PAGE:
This Special National Intelligence Estimate prepared by the CIA in February 1963 in the aftermath of the Cuban Missile Crisis assesses the likely reactions if the United States resumed it’s low-level Blue Moon surveillance missions over Cuba. The last low-level mission before this report was flown on November 15, 1962.
In July 1964, President Johnson ordered a review of the risk of another Cuban Missile Crisis happening and for an outline of the alternative courses of action that would be available.
In National Security Action Memorandum No. 311 (NSAM 311), President Johnson ordered Secretary of State Dean Rusk, Secretary of Defense Robert McNamara, and Director of Central Intelligence John McCone to review the prospect of a repeat of the Cuban Missile Crisis and to outline the various alternatives that would be available if it happened.
A detailed narrative of the CIA’s post-mortem assessment of the Cuban Missile Crisis. It includes very useful summaries of the nature and chronology of the Soviet buildup as well as what and how U.S. intelligence analysts knew about it.
Soviet First Deputy Chairman of the Council of Ministers Anastas Mikoyan had just returned from a long and difficult mission to Cuba to help repair the damage caused by the outcome of the Cuban Missile Crisis. President Kennedy was schedule to meet him later in the day. McGeorge Bundy prepared a talking points paper.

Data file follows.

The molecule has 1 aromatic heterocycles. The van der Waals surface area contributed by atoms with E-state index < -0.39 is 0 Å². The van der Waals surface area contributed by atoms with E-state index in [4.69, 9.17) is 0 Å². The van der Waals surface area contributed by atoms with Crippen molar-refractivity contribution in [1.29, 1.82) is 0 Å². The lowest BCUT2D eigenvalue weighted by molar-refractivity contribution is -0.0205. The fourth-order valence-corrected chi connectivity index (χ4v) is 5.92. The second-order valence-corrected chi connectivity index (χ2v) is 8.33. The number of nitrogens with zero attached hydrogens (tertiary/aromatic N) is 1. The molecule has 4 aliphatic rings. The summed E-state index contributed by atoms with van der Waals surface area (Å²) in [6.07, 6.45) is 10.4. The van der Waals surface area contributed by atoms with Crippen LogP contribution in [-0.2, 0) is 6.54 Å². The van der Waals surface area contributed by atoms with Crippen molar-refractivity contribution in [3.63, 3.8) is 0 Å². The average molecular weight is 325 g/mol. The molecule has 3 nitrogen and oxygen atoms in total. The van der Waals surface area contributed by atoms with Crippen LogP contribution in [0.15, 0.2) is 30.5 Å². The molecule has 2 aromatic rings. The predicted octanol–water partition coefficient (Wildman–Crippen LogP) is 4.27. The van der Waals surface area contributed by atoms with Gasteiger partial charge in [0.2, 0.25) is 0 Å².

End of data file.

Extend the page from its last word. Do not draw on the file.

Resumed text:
A consolidated summary of intelligence compiled by the CIA on February 1, 1963. Topics include the Cuban situation, Soviet economy, Sino-Mongolian relations, the Congo, Togo, Iran, Indonesia-Malaysia relations, South Korea, Italy, Denmark’s Faeroe Islands problem, Brazil’s new Cabinet, Argentina’s financial crisis, the Chinese Navy, and Turkey’s first five-year plan.
This was a publicly released statement by Director of Central Intelligence John McCone. It was designed to silence the growing criticism from some members of Congress such as Senator Strom Thurmond (D-South Carolina) and Senator Kenneth Keating (R-New York) about the continued Soviet military presence in Cuba. With the criticism peaking in early February 1963, the administration made a concerted effort to be more publicly transparent about what it knew about the Soviet forces still in Cuba and what had been removed.